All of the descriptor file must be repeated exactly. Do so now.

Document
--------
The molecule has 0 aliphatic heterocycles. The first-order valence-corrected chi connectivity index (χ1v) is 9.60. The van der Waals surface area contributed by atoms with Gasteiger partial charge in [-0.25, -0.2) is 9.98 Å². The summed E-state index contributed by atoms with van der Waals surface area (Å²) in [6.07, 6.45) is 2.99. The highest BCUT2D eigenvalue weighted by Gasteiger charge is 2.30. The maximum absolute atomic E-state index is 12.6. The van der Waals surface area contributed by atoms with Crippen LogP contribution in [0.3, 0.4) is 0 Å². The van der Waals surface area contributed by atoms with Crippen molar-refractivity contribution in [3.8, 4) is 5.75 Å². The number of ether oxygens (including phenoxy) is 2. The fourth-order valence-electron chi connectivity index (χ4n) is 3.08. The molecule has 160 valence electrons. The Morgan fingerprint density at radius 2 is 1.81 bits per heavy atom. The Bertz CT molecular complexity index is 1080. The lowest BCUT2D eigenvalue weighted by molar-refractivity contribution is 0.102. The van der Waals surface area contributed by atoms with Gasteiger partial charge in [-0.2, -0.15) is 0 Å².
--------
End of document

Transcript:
The molecule has 0 aliphatic heterocycles. The first-order valence-corrected chi connectivity index (χ1v) is 9.60. The van der Waals surface area contributed by atoms with Gasteiger partial charge in [-0.25, -0.2) is 9.98 Å². The summed E-state index contributed by atoms with van der Waals surface area (Å²) in [6.07, 6.45) is 2.99. The highest BCUT2D eigenvalue weighted by Gasteiger charge is 2.30. The maximum absolute atomic E-state index is 12.6. The van der Waals surface area contributed by atoms with Crippen LogP contribution in [0.3, 0.4) is 0 Å². The van der Waals surface area contributed by atoms with Crippen molar-refractivity contribution in [3.8, 4) is 5.75 Å². The number of ether oxygens (including phenoxy) is 2. The fourth-order valence-electron chi connectivity index (χ4n) is 3.08. The molecule has 160 valence electrons. The Morgan fingerprint density at radius 2 is 1.81 bits per heavy atom. The Bertz CT molecular complexity index is 1080. The lowest BCUT2D eigenvalue weighted by molar-refractivity contribution is 0.102. The van der Waals surface area contributed by atoms with Gasteiger partial charge in [-0.2, -0.15) is 0 Å².